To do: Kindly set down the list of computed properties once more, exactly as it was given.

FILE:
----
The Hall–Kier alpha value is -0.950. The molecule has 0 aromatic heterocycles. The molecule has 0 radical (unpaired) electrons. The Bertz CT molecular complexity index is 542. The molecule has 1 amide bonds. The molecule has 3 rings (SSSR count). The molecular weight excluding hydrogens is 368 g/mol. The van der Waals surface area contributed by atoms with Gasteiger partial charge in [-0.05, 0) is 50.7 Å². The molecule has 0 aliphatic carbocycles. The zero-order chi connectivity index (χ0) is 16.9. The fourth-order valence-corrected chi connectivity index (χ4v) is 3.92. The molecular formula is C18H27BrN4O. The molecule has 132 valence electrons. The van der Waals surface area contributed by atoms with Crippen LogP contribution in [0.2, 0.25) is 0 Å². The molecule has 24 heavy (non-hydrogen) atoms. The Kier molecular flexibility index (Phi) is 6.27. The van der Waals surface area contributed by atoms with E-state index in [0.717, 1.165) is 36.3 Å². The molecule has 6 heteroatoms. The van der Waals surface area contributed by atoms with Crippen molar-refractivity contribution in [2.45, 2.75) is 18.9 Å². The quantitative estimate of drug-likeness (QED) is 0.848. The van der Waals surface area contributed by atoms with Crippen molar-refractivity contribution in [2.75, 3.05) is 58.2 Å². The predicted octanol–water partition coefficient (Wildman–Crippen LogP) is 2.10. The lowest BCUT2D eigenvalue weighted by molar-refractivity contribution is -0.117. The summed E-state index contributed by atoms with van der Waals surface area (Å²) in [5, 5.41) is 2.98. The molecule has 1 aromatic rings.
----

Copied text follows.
The Hall–Kier alpha value is -0.950. The molecule has 0 aromatic heterocycles. The molecule has 0 radical (unpaired) electrons. The Bertz CT molecular complexity index is 542. The molecule has 1 amide bonds. The molecule has 3 rings (SSSR count). The molecular weight excluding hydrogens is 368 g/mol. The van der Waals surface area contributed by atoms with Gasteiger partial charge in [-0.05, 0) is 50.7 Å². The molecule has 0 aliphatic carbocycles. The zero-order chi connectivity index (χ0) is 16.9. The fourth-order valence-corrected chi connectivity index (χ4v) is 3.92. The molecular formula is C18H27BrN4O. The molecule has 132 valence electrons. The van der Waals surface area contributed by atoms with Crippen LogP contribution in [0.2, 0.25) is 0 Å². The molecule has 24 heavy (non-hydrogen) atoms. The Kier molecular flexibility index (Phi) is 6.27. The van der Waals surface area contributed by atoms with E-state index in [0.717, 1.165) is 36.3 Å². The molecule has 6 heteroatoms. The van der Waals surface area contributed by atoms with Crippen molar-refractivity contribution in [2.45, 2.75) is 18.9 Å². The quantitative estimate of drug-likeness (QED) is 0.848. The van der Waals surface area contributed by atoms with Crippen molar-refractivity contribution in [2.75, 3.05) is 58.2 Å². The predicted octanol–water partition coefficient (Wildman–Crippen LogP) is 2.10. The lowest BCUT2D eigenvalue weighted by molar-refractivity contribution is -0.117. The summed E-state index contributed by atoms with van der Waals surface area (Å²) in [5, 5.41) is 2.98. The molecule has 1 aromatic rings.